A walk through time

Posted on October 31, 2014

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Thoughts on the remarkable “Before” films – “Sunrise,” “Sunset” and “Midnight”.

There’s a reason I kept putting off watching Before Midnight, the third and final instalment of Richard Linklater’s chronicle of the evolving relationship of Jesse and Céline. I wanted to catch up on the earlier two films first – and now that I have, I can say that this trilogy is meant to be watched at one go. I’ll go as far as saying that you’re probably not getting Before Midnight the way it’s meant to be got if you’re watching it in isolation, with just a faint memory of Before Sunrise and Before Sunset. Of course, we all remember the broad strokes. In Sunrise, Jesse and Céline meet in Vienna, and they walk and they talk and they walk and they talk and kinda-sorta fall in love, and by the end, they part ways, agreeing to meet again at a particular place and time. And then, in Sunset, nine years later, we find out that that meeting never happened. Life had happened instead. He’s now married. He has a son. She has a boyfriend. And when he comes to Paris to promote his book, they meet again, and they walk again and they talk again. But this time, there’s no heartbreak. At the end of the film, she says, “Baby… You are gonna miss that plane. He smiles, fingers his wedding ring, and says, “I know.”

So this is what happens before Midnight (which, again, takes place nine years after Sunset), but because plot means nothing in these films, just remembering the story outlines of the earlier episodes isn’t enough. It helps to remind ourselves, for instance, that Jesse and Céline met by accident, and that if the German couple on the train they were on hadn’t begun to squabble and make the others around them uncomfortable, then Céline, who was sitting opposite them, wouldn’t have moved to the seat near Jesse and he wouldn’t have initiated the conversation that courses through these three films. Seen one way, this is just the set-up for a meet-cute. You need to find a way to make Jesse meet Céline, and this is as good a way as any. But what significance this set-up assumes by Midnight, when Jesse and Céline have themselves turned into a squabbling couple. They’re together now, and they don’t resemble their younger selves on that train in Sunrise so much as the older couple creating a scene.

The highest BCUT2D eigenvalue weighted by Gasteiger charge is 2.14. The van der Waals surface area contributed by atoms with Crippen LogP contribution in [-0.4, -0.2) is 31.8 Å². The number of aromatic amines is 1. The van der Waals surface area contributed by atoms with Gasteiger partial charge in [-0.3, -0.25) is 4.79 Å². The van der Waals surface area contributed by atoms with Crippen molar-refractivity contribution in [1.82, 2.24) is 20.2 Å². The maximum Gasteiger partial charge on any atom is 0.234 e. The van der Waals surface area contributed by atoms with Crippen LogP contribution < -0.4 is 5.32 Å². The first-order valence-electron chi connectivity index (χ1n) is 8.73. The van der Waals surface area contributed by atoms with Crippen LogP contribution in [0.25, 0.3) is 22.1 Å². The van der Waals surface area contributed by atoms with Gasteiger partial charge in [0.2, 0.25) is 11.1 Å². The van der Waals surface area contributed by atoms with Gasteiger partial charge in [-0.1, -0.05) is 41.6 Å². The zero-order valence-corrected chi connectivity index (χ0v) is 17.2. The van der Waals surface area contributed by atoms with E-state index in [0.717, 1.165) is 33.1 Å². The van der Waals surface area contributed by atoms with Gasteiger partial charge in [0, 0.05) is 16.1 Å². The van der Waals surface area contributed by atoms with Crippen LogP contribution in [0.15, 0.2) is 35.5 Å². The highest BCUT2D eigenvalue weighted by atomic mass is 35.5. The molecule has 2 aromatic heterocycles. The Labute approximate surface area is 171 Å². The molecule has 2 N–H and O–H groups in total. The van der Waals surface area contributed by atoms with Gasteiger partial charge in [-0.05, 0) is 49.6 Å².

These are the kind of films where you feel awkward, almost embarrassed to list your favourite passages or lines of dialogue – to list them, to claim them as revelatory, would be to show others glimpses of the self you try to keep private. Still, it’s impossible to talk about these films without talking about these moments. I love the poem written by the “Viennese variation of a bum,” taking off on a single word (“milkshake”) supplied by Céline. I love her dress in the second film, the black dress that looks severe, at first, when she meets Jesse, but then, on the boat, as the wind whips around, proves surprisingly sensual, revealing her back. I love that Céline keeps saying things like “giving him a favour,” slipping occasionally into the kind of English one speaks when it isn’t the language one thinks in. I love looking at their faces. How young, fresh, untouched Ethan Hawke and Julie Delpy look in 1995, in Sunrise, and by 2013, how much… stuff their faces have lost and gained. (She asks him in Midnight, “If we were meeting for the first time today on a train, would you find me attractive?”)